Despite a large number of individuals passionately protecting individuals from injustices in the society, one group of people worries that they will always be vulnerable targets. Obese people have had to accept social stigma as part of their lives.
Even with all the political correctness, very few individuals have stood up for obese people in the past. There are many reasons to why a person may be obese but all these possibilities are overlooked and obese people are persistently accused of not showing restraint when it comes to eating food.
Weight stigma refers to a set of negative and unfair beliefs held by society about for overweight and obese individuals. It manifests in many ways, including mockery, teasing, derogatory language and even physical stigma in the form of grabbing, touching, or other condescending behavior. Other forms of stigma include ‘barriers’ set by the society that separates what is acceptable from what is apparently not. An example of this is when medical equipment is too small for obese individuals, or when the belts in a plane are too small for bigger people. Though subtly, all these barriers serve as constant reminders of the ‘flaws’ that obese people have. Such manifestations of stigma may not have as extreme an effect on the lives of those who live with obesity, eventually, the stigma is accepted as part of life.
However, there are other forms of stigma that can impact people’s lives in a greater way. People with obesity continue to be discriminated against in the workplace. Applicants that are obese are not called for interviews based on their appearance even if they are qualified for the job.
Where is weight stigma most prominent
Experimental studies have found that weight stigma is most prominent in the workplace. During recruitment, if an applicant’s resume is accompanied by a photo, then obese individuals are less likely to be called for an interview. If they are hired, they are associated with negative stereotypes such as being lazy, incompetent, sloppy and lacking in discipline. They are also paid less for doing the same job and are less likely to be promoted than thin people even though they may be equally qualified.
When in school, students not only face ridicule from other students but also teachers. Evidence from research shows that obese female applicants have a less chance of getting into college than girls with average weight.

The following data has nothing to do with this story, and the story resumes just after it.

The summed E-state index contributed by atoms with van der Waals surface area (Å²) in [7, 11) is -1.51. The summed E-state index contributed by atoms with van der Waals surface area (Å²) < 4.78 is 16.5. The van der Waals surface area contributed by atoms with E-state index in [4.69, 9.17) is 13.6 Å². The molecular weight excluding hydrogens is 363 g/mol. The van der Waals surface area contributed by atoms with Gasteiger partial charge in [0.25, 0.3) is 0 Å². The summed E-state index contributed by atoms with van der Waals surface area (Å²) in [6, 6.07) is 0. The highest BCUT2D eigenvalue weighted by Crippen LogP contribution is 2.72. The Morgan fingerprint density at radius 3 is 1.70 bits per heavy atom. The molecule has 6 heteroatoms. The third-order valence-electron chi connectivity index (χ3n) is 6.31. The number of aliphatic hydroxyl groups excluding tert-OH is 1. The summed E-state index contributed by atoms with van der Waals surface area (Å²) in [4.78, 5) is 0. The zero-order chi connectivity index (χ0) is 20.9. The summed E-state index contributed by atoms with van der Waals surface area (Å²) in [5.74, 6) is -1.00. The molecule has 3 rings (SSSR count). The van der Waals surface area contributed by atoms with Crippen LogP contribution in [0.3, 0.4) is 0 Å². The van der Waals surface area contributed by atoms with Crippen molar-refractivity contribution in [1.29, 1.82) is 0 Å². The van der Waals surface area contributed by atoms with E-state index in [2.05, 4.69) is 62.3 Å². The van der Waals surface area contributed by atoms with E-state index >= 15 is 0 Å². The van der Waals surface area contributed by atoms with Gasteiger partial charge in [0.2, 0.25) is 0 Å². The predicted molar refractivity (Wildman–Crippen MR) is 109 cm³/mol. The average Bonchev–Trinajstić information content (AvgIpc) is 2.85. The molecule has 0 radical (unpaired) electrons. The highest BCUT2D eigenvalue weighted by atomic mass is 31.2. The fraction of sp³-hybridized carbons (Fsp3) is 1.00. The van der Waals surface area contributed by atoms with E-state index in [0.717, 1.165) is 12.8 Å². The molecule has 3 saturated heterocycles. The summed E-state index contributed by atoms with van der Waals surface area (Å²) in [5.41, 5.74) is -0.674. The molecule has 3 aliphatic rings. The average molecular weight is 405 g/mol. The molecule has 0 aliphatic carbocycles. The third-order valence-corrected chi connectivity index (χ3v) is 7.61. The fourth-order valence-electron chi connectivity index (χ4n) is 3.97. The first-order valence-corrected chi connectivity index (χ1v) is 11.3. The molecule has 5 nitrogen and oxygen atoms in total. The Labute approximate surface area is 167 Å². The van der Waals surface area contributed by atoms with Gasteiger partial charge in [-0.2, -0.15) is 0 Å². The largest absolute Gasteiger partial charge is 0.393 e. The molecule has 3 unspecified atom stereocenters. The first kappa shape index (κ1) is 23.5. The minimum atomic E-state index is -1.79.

Shockingly, weight stigma is very prevalent in medical facilities. Biased attitudes towards obese patients have been documented and evidence suggests that obese individuals are inaccurately perceived as unintelligent, unproductive, weak-willed, filthy, lazy and over-indulgent. Because of the negative biases made by health professionals against those that are obese, many obese individuals evade going to medical facilities. They find that medical practitioners always find their weight to be the cause of all their ailments.
The consequences of stigma
Unsurprisingly, this stigma forces people into isolation and to live in depression. They have higher rates of anxiety and poorer social adjustment. The internalization and acceptance of negative attitudes towards them leads to decreased self-esteem.
Society has this perception that a person’s weight is under their control even though there are several other causes for obesity other than overeating.
Stigma can lead to obese people eating more out of depression and stress. Contrary to popular belief, fat-shaming does not work. In fact, it has been associated with an increase of weight in already obese individuals. The depression and isolation that arises from fat-shaming has led to suicide in many cases.
Stigma in medical facilities leads to obese individuals avoiding health care altogether and possibly risking their lives.
Fat-acceptance is something that isn’t talked about much but a study found that obese individuals who weren’t regularly called out on their weight were less likely to gain weight and those with supportive networks would actually begin their weight loss journeys. Fat-shaming, on the other hand, demoralizes them and forces them to ‘live as they are labeled’.
We are constantly told to embrace our bodies and be comfortable in our own skin but we’re so uncomfortable with the idea of a fat person being content with their bodies that we feel no hesitancy in constantly providing unsolicited advice. We are so oblivious as to how our comments towards obese individuals are affecting their lives. We may think we are doing it for the betterment of their health but we end up burdening them with more stress as they struggle with weight and emotional stress.
Fat-acceptance does not encourage obese people to lead unhealthy lives but it includes people in the realm of ‘normality’ where getting healthy does not seem like an impossible task.
Because labels like ‘obese’ and ‘overweight’ and linked to being lazy and stupid, fat people subconsciously end up believing them and are inclined to eat more without putting any effort into getting in shape.
To encourage an obese person to lose weight for the sake of their health, we need to stop shunning them and humiliating them on the basis of their size. A portion of obese adults would have been heavy as a child but the majority would have gained weight at a specific point in life. Many times the trigger is something emotional, a loss of a loved one or a time of emotional distress. Addressing the emotional issues should help them in healing physically as well. They will be willing to exercise and eat healthy when they know that they do not have to live by what society has labeled them.
Ostracizing an individual causes them to withdraw from society. When obese individuals are liberated from all the bias they are more likely to embrace a healthier lifestyle.